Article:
Feb. 13 (Bloomberg) -- Rio Tinto Group proposed initial terms on a $4 billion project financing for the Oyu Tolgoi copper-gold mine in Mongolia as it tussles with the government over profits, three people with knowledge of the deal said.
The world’s second-largest mining company sent a request for proposals to lenders after holding bank meetings, said the people, who asked not to be named because the transaction is private. They have been asked to respond by mid-March, the people said.
Rio Tinto is seeking about $2 billion of 12-year loans from banks and a further $2 billion from export credit agencies and international development funds for the project, the people said. The company is said to be considering a temporary halt to work as the government demands a greater share of profit from the mine.
David Outhwaite, a London-based spokesman for Rio Tinto, declined to comment.
The mine, in the South Gobi desert 80 kilometers (50 miles) from Mongolia’s border with China, is controlled by Rio through its 51 percent stake in Turquoise Hill Resources Ltd. which holds a 66 percent stake in the project. The Mongolian government owns the remaining 34 percent stake.
President Tsakhia Elbegdorj said Feb. 1 Mongolia should have more control of the mine that will be the biggest contributor to the country’s economy once it’s in full production.
About half of the bank debt will pay an interest rate of 2 to 3 percentage points more than benchmarks and be insured against political risks by the World Bank’s Multilateral Investment Guarantee Agency, according to the people with knowledge of the financing.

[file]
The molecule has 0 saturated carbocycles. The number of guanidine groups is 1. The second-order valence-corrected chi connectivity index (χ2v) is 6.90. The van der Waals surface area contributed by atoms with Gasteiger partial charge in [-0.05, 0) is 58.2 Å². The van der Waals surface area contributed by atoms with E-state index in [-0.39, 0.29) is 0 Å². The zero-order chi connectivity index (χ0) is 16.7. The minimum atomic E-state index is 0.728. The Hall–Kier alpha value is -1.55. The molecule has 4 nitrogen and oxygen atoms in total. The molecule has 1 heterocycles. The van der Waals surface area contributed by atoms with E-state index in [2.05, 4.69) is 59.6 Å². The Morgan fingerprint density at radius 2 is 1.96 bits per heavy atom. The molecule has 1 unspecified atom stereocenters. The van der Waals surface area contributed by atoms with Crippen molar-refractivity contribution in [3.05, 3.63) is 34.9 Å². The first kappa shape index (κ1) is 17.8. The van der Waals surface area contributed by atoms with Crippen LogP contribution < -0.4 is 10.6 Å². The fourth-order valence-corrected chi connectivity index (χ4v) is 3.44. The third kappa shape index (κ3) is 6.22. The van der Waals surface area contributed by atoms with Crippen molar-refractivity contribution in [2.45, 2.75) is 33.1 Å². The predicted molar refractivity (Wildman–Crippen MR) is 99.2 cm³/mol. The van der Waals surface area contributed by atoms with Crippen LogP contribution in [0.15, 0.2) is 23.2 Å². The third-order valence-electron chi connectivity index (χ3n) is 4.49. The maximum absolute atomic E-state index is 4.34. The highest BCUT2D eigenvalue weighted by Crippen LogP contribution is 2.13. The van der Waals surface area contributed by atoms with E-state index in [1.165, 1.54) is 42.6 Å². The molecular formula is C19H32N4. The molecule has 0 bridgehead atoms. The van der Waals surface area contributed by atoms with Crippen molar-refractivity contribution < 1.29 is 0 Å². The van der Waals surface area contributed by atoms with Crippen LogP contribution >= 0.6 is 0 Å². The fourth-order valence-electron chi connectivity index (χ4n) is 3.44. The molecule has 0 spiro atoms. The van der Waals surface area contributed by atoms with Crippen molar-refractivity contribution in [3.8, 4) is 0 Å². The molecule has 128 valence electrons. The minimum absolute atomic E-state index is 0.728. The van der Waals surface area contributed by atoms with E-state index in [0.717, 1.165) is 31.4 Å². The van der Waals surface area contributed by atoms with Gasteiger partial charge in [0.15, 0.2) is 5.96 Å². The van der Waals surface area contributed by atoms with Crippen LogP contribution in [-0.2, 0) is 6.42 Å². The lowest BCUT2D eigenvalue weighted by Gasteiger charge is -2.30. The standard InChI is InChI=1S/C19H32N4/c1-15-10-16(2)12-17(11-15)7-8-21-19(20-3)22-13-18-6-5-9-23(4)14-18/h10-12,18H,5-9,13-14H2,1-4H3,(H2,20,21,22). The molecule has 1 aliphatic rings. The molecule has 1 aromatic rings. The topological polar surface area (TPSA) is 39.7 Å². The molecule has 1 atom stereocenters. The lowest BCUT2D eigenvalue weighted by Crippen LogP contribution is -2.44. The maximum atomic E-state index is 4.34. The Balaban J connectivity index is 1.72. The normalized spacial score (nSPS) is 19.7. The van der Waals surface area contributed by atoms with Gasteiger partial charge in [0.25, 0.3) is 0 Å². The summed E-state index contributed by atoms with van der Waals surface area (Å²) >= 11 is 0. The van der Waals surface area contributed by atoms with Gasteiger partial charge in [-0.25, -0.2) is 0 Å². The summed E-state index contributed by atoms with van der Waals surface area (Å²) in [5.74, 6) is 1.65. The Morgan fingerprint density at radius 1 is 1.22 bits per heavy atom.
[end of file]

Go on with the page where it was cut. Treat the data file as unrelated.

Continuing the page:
The cost of building the first phase of mine rose to $6.6 billion from an initial 2010 costing of $5.7 billion, along with $500 million of interest payments on existing loans, according to a Feb. 5 statement on Oyu Tolgoi’s website. The project financing will enable the next stage of development of the mine and help reduce costs for shareholders, Oyu Tolgoi said.
Turquoise Hill predecessor Ivanhoe Mines selected BNP Paribas SA and Standard Chartered Plc to arrange the financing in July 2010, along with the European Bank for Reconstruction and Development, the World Bank’s International Finance Corp. and Export Development Canada.
Export-Import Bank of the U.S., Australia’s Export Finance & Insurance Corp. and the World Bank’s MIGA unit subsequently joined the deal, according to the IFC’s website.
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